Numbers offer more opportunities than realized

I’ve talked before about the growing science of analytics, where companies are using data to make better decisions faster, throughout their organizations. Analytics is going beyond traditional sources into the realm of text.

Analytics naturally came about as a result of today’s prolific generation of electronic data. The amount of numerical information created every day is staggering.

I have seen statistics that claim all of us are generating more than 2 million emails per second, and a similar quantity of tweets on Twitter. Then there are the electronic documents that are created and published from so many sources. Google processes dozens of petabytes of information per day — that’s millions of gigabytes.

Of course all of the text data that is being generated isn’t publicly available, but where it is, organizations are looking to exploit it to extract the useful business intelligence that may be buried within. The approaches being explored go beyond numerical analytics or information searching and retrieval, to add in academic-sounding techniques like artificial intelligence, natural language processing and semantic analysis. It’s definitely cutting edge, but traditional companies are using it.

For example the refrigeration and cooking appliance company Sub-Zero/Wolf Appliance is mining their massive text databases to cut the time it takes to identify and address product defects. They are sifting through their customer service data, inventory information, and warranty claims to help determine trends in product quality issues. Using these approaches the company has claimed to cut the time required to identify quality problems by more than 50 percent. More importantly product failures have been reduced, and of course this is yielding improved customer satisfaction.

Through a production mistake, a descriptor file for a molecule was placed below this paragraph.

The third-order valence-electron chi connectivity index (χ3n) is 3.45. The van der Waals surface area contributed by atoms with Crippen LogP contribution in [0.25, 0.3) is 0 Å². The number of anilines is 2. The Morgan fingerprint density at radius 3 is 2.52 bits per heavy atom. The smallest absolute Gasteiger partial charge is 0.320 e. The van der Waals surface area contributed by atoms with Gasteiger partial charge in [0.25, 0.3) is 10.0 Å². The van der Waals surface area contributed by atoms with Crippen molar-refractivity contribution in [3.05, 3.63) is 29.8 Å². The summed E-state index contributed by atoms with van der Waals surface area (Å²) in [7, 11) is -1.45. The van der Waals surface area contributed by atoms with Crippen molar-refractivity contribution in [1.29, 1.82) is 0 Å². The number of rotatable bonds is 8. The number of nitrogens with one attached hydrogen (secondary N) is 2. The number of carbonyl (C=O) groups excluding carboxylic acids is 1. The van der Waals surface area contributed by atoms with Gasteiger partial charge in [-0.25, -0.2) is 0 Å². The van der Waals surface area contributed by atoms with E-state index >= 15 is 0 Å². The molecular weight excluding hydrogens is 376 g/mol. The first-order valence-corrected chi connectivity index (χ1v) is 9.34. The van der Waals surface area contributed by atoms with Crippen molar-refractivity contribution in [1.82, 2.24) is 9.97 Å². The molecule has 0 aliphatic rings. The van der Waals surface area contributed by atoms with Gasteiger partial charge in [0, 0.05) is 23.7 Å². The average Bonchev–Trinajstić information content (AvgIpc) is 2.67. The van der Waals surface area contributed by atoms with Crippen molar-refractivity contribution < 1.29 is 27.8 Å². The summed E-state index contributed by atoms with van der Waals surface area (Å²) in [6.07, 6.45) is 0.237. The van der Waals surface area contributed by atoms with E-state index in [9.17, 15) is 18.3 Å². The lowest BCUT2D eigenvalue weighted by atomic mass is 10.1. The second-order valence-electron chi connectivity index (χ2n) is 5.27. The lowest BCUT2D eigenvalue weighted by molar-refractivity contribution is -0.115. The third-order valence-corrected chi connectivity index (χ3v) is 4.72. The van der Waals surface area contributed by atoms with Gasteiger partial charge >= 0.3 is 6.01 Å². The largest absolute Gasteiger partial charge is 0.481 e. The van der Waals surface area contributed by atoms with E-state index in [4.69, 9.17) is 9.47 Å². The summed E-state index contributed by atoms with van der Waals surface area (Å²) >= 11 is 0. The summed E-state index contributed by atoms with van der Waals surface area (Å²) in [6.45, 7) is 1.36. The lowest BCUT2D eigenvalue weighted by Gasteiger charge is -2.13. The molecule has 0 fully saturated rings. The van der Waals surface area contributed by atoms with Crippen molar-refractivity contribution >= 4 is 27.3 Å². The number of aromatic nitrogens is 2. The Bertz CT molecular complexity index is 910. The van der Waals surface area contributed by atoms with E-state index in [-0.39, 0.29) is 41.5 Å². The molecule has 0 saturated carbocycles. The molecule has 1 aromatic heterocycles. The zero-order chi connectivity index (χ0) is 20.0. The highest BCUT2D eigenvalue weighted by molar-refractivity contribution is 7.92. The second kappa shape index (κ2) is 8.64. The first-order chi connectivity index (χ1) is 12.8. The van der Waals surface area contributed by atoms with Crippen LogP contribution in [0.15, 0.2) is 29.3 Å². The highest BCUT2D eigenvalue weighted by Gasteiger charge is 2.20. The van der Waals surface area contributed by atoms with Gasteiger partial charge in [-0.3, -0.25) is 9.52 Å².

A company called is using text analytics to extract data from resumes received online and match it with key data provided by prospective employers.

One global consumer products company is using the approach to look through online responses to new marketing campaigns. Text analytics is being used here to quickly sort through volumes of customer comments and discussions to organize and better understand consumer sentiments, and to provide better direction for future marketing efforts.

These are just a few examples, but applications such as these reduce resource requirements, along with administration costs.

Applications of text analytics to extracting hidden market insights are poised for significant growth. Business insights gained from mining social networks or online media has the potential to yield guidance to market research, provide competitive intelligence, or even illuminate perceived brand reputation or corporate image.

As with numerical analytics, the key to using some of the text data that is being generated is to get guidance for making better decisions, and for making them quicker and more efficiently. It may not be hard to understand the general usefulness of extracting information from text, but imagining where it might be applied specifically in your business is what might make a difference.

It isn’t just about the numbers anymore. There could be hidden treasure in your text.


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